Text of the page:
Tuesday, November 07, 2006

meandering thoughts on work and church

Yesterday I went to the school for severely disabled students in my area. I just needed to pick up some paperwork, but ran into a former coworker, who took me around to see some of my early intervention graduates. Eight or ten of my former students were there. The last time I saw any of them, they were two years old, and they're all in grade school now. They were all in wheelchairs; none of them were verbal. Though it was fun to see them, I left the school sad. I spent hours and hours with each of those children when they were babies - stretching otherwise unused muscles, singing nursery rhymes, reading books, pointing to pictures, teaching them to sit up or crawl or walk. Did any of my efforts change the prognosis for those kids? Did I honestly think they would? Did I really think, before yesterday, that those kids were going to wake up one day and climb trees and talk back to their parents? If not, then why do I do what I do?

And what is the measure of success? Looking back, was I wasting my time? Or was it enough to get to be a part of their lives for a little while?

I feel the same way about church. I love our church, and I'm not nearly as critical or bitter as I was a year ago toward the church in general, so I say this with no intention of condemnation. It bothers me that the American church, in general, uses a business model for growth. We have vision statements and projections and action plans, and we measure success and failure by what is seen. Why can't it be enough to get to be a part of people's lives for a while, to love and serve and obey, as we were told to do? If this isn't our goal, then what exactly are we trying to accomplish? And how are we measuring success?

I don't really know what I'm trying to say tonight - I'm thinking out loud, more than anything else. But I do know this: as I think back on the time I spent with those children, in particular, it doesn't feel like wasted time. I loved those children. And love for its own sake is the best measure of success I know.

6 comments:

Nick M. said...

You absolutely did not waste anyones time with those children. Even if they are non-verbal or in wheel chairs you can't (nor can anyone else)begin to know what you may have done for their mental well being. God has definitely blessed and used you.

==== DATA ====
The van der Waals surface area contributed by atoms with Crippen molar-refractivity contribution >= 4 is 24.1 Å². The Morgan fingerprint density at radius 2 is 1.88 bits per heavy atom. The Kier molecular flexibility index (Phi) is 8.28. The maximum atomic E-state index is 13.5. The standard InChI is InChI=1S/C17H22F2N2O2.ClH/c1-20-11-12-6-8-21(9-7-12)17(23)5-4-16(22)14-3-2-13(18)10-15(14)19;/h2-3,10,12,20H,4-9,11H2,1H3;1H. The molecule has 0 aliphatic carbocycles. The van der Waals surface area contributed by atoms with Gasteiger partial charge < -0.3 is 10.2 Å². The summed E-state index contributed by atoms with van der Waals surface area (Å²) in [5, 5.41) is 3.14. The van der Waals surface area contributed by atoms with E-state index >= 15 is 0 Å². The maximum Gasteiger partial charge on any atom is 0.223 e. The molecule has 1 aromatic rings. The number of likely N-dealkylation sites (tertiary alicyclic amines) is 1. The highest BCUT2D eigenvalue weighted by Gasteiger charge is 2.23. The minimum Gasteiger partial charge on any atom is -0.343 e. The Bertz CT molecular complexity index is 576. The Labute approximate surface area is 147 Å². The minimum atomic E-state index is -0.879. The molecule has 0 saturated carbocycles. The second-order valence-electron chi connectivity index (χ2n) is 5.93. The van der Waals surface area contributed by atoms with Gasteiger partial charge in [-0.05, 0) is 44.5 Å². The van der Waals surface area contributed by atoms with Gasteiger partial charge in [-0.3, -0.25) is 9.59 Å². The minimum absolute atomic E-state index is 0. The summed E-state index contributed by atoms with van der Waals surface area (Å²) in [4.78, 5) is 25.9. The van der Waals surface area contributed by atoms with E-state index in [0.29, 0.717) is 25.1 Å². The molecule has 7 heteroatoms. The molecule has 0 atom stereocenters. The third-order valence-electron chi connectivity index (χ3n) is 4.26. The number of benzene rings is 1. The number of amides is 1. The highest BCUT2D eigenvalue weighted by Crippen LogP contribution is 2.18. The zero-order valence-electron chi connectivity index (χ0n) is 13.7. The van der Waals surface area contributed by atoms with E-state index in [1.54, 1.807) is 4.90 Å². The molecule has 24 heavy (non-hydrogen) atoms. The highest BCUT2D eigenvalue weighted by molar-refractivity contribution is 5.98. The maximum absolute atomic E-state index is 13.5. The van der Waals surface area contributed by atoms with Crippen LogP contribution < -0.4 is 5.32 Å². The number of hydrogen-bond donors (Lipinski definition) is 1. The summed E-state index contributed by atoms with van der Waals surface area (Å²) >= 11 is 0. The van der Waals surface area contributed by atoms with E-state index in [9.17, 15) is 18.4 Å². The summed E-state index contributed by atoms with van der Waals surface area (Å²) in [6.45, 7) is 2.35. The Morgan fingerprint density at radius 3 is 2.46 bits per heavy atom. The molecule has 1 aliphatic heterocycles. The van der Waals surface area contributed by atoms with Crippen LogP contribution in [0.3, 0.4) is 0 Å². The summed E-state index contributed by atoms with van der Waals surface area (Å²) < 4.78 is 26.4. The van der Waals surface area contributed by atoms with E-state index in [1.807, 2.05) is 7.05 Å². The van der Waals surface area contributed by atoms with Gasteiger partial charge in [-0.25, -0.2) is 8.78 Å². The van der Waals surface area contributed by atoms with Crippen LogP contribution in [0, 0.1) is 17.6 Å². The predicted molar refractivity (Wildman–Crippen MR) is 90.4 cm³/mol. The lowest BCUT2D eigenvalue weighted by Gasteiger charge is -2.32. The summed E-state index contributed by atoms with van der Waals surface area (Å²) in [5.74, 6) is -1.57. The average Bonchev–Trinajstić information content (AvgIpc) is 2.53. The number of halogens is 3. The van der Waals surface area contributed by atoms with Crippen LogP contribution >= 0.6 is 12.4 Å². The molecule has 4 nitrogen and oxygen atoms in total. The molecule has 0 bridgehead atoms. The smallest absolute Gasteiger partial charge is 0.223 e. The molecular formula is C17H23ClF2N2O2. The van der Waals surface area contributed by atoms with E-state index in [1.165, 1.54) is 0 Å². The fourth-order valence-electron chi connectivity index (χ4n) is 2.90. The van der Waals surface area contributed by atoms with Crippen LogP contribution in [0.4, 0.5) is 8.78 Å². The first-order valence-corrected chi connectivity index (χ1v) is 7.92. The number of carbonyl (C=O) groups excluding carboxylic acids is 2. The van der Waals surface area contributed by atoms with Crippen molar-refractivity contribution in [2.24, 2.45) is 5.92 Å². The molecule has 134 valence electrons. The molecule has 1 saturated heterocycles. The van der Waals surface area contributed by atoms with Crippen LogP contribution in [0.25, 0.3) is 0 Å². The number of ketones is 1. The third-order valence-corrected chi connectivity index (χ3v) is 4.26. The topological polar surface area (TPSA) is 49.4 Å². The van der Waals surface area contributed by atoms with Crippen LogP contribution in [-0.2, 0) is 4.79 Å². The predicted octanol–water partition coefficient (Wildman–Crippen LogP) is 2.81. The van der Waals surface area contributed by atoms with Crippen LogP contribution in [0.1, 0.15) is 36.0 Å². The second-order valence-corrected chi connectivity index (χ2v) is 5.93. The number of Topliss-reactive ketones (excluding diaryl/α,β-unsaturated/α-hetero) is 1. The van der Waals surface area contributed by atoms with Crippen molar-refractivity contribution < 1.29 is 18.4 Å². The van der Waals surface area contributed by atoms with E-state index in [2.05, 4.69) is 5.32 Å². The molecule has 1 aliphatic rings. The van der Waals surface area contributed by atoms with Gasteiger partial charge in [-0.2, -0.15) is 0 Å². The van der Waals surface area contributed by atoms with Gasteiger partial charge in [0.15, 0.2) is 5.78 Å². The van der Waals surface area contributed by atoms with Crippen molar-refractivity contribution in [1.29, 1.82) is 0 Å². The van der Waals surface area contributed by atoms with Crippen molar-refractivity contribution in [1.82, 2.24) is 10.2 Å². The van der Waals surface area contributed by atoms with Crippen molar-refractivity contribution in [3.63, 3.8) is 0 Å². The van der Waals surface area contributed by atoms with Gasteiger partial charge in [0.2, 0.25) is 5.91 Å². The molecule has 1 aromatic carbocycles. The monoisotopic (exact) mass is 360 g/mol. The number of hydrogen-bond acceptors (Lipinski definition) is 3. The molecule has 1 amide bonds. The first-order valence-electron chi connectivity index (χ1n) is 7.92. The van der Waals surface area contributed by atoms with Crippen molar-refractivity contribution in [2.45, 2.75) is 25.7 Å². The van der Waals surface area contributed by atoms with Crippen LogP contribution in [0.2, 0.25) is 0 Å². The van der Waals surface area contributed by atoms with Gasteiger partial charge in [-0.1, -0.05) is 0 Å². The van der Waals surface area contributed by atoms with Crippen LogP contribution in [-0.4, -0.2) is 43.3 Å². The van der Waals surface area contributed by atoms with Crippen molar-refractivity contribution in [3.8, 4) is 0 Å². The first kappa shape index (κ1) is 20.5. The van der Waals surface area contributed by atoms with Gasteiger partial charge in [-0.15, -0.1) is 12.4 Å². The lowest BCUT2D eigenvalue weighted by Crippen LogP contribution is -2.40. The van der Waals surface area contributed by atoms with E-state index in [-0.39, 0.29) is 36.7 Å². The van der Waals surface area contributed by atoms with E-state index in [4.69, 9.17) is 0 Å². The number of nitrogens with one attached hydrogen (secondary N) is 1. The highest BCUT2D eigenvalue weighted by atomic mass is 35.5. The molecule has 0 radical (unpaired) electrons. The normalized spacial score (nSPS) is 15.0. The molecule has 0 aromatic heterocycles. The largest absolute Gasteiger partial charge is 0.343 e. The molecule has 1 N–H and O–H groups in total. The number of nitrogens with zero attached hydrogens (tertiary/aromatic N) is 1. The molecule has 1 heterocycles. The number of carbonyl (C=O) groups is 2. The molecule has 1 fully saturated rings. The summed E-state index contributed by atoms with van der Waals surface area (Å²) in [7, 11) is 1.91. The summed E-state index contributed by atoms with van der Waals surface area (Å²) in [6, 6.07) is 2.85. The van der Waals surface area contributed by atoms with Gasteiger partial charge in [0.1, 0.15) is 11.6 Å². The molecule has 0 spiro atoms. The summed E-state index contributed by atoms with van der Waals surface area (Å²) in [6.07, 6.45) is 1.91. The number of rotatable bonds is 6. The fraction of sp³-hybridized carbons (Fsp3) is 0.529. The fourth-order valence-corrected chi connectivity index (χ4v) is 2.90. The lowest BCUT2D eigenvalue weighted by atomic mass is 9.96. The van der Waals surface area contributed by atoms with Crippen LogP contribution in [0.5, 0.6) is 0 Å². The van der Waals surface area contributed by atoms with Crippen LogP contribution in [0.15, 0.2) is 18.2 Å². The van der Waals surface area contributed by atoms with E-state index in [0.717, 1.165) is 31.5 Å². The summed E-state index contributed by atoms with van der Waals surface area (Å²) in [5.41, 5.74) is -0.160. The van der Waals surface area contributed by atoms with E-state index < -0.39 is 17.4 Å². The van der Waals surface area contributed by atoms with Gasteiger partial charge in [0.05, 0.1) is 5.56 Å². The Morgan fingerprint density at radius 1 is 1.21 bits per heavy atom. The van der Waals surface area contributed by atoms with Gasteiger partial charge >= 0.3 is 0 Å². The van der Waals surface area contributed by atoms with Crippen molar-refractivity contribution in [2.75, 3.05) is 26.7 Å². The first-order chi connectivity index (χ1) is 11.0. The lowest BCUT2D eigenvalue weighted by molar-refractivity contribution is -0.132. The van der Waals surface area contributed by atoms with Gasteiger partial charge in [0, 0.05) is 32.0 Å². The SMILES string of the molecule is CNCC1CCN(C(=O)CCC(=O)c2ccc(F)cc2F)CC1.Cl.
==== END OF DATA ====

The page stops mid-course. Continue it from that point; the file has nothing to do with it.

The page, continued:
I agree with you on the "church business model" We had our charge conference tonight and adopted the new church budget. It is a little tough to look at that pie chart they gave out and see that "ministries" only made up 9% of the overall church budget. Seems a little lopsided but we have to work with what we are given and allow God to honor that.

Lane said...

Hmmm...very, very good thoughts today.

I've had this conversation this year in my foray into drug and alocohol rehab. Only about 10-15 percent of anybody who enters rehab stays clean. Does that mean 90-85 percent of work is done in vain?

At the same time, I've just finished reading a book for class, "Upon This Rock", in which an African American church in Brooklyn, New York completely changes a community in one of the most destitute neighborhoods in New York with...ready...a business model of the church. The pastor ran things with the iron hand of business and yet people's lives were changed, the gospel was preached, ect., ect.

What does this mean? If you can write a 10-15 page paper for me on this question I'll pay you $50.

Valerie said...

I realized today that I need to be writing more emails.

Heather said...

But what you said, about it being enough to be a part of someone's life, to love and obey. That speaks to me. Meandering or not.

buf said...

lyou're right. love ..and the time spent giving and receiving it (for those babies love(d) you, too)..is never wasted, no matter the outcome. my LovedOne was formerly with a ...not-so-nice-crazy-person (for lack of a better term) and she's always telling me she laments the time wasted and I can't seem to make her understand, any time spent loving and trying to help people is NEVER wasted.

I mean, if a doctor spends ten minutes massaging your exposed heart, trying to get it to start pumping on its own again...and it just never does - was the doctor's time wasted? nope. I <3 ya, Stogie... - jab

Martha said...

You brought hope to parents and gave joy to children. Who's to say that they didn't remember you, Stephanie? They might not have been able to verbalize it, but then joy has only one consonant, yet it reverberates....

About the consumer Christianity, a friend of mine (actually a co-teacher), expressed her bewilderment yesterday. She has three grade-school children who are heavily involved in Church, and to her, it's all become entertainment. To paraphrase her comments, she said that children don't go to church to learn anymore but rather to be entertained. Adults don't really go to worship, either, but to socialize and therein find entertainment. While church is a social institution, the reward should be from learning and obeying and worshiping, exactly what you have said.

I hope my words reach you on this Veteran's Day. Remember not only the heroes, but those who simply serve.

Each has her place.